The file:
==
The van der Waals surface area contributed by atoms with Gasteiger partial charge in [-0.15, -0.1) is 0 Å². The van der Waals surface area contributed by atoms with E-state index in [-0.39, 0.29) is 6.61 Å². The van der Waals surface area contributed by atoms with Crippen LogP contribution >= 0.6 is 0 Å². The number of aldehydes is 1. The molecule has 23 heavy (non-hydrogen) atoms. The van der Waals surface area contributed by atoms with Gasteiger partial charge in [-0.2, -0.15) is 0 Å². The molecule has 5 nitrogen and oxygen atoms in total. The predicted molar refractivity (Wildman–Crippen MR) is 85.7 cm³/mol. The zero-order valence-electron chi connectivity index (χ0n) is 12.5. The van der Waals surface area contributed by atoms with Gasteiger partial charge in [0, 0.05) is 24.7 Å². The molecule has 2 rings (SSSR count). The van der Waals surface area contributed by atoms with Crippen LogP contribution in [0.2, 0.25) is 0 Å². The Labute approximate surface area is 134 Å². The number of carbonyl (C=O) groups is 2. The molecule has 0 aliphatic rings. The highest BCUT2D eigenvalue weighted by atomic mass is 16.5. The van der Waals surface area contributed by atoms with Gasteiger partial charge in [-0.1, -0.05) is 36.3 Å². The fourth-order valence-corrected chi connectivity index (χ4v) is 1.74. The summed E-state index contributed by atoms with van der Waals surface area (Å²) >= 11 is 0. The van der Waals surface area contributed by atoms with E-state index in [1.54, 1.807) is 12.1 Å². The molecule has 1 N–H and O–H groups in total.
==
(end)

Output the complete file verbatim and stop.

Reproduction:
The van der Waals surface area contributed by atoms with Gasteiger partial charge in [-0.15, -0.1) is 0 Å². The van der Waals surface area contributed by atoms with E-state index in [-0.39, 0.29) is 6.61 Å². The van der Waals surface area contributed by atoms with Crippen LogP contribution >= 0.6 is 0 Å². The number of aldehydes is 1. The molecule has 23 heavy (non-hydrogen) atoms. The van der Waals surface area contributed by atoms with Gasteiger partial charge in [-0.2, -0.15) is 0 Å². The molecule has 5 nitrogen and oxygen atoms in total. The predicted molar refractivity (Wildman–Crippen MR) is 85.7 cm³/mol. The zero-order valence-electron chi connectivity index (χ0n) is 12.5. The van der Waals surface area contributed by atoms with Gasteiger partial charge in [0, 0.05) is 24.7 Å². The molecule has 2 rings (SSSR count). The van der Waals surface area contributed by atoms with Crippen LogP contribution in [0.2, 0.25) is 0 Å². The Labute approximate surface area is 134 Å². The number of carbonyl (C=O) groups is 2. The molecule has 0 aliphatic rings. The highest BCUT2D eigenvalue weighted by atomic mass is 16.5. The van der Waals surface area contributed by atoms with Gasteiger partial charge in [-0.1, -0.05) is 36.3 Å². The fourth-order valence-corrected chi connectivity index (χ4v) is 1.74. The summed E-state index contributed by atoms with van der Waals surface area (Å²) >= 11 is 0. The van der Waals surface area contributed by atoms with E-state index in [1.54, 1.807) is 12.1 Å². The molecule has 1 N–H and O–H groups in total.